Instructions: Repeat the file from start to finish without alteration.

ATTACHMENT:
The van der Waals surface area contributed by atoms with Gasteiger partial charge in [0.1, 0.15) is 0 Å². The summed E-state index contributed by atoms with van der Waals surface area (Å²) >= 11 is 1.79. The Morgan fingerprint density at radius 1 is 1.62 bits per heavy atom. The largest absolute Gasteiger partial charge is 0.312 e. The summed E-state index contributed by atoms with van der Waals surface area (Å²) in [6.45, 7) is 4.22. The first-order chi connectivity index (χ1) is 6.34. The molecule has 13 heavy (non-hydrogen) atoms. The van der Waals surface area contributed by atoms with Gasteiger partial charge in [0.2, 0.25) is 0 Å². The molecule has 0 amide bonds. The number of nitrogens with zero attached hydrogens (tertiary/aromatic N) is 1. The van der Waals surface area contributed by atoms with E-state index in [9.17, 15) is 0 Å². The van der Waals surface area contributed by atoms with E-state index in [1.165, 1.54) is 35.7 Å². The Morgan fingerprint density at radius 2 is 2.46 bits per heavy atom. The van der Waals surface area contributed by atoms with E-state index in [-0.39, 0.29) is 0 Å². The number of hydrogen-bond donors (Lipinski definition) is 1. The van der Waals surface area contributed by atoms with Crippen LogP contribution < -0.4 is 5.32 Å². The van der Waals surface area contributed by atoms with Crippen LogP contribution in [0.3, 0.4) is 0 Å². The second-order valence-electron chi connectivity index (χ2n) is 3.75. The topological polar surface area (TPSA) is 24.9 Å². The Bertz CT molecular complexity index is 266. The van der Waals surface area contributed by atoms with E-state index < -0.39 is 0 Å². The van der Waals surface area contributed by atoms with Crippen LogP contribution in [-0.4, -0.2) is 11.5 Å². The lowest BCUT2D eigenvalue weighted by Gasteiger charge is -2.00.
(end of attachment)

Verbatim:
The van der Waals surface area contributed by atoms with Gasteiger partial charge in [0.1, 0.15) is 0 Å². The summed E-state index contributed by atoms with van der Waals surface area (Å²) >= 11 is 1.79. The Morgan fingerprint density at radius 1 is 1.62 bits per heavy atom. The largest absolute Gasteiger partial charge is 0.312 e. The summed E-state index contributed by atoms with van der Waals surface area (Å²) in [6.45, 7) is 4.22. The first-order chi connectivity index (χ1) is 6.34. The molecule has 13 heavy (non-hydrogen) atoms. The van der Waals surface area contributed by atoms with Gasteiger partial charge in [0.2, 0.25) is 0 Å². The molecule has 0 amide bonds. The number of nitrogens with zero attached hydrogens (tertiary/aromatic N) is 1. The van der Waals surface area contributed by atoms with E-state index in [9.17, 15) is 0 Å². The van der Waals surface area contributed by atoms with E-state index in [1.165, 1.54) is 35.7 Å². The Morgan fingerprint density at radius 2 is 2.46 bits per heavy atom. The van der Waals surface area contributed by atoms with E-state index in [-0.39, 0.29) is 0 Å². The number of hydrogen-bond donors (Lipinski definition) is 1. The van der Waals surface area contributed by atoms with Crippen LogP contribution < -0.4 is 5.32 Å². The van der Waals surface area contributed by atoms with Crippen LogP contribution in [0.3, 0.4) is 0 Å². The second-order valence-electron chi connectivity index (χ2n) is 3.75. The topological polar surface area (TPSA) is 24.9 Å². The Bertz CT molecular complexity index is 266. The van der Waals surface area contributed by atoms with E-state index < -0.39 is 0 Å². The van der Waals surface area contributed by atoms with Crippen LogP contribution in [-0.4, -0.2) is 11.5 Å². The lowest BCUT2D eigenvalue weighted by Gasteiger charge is -2.00.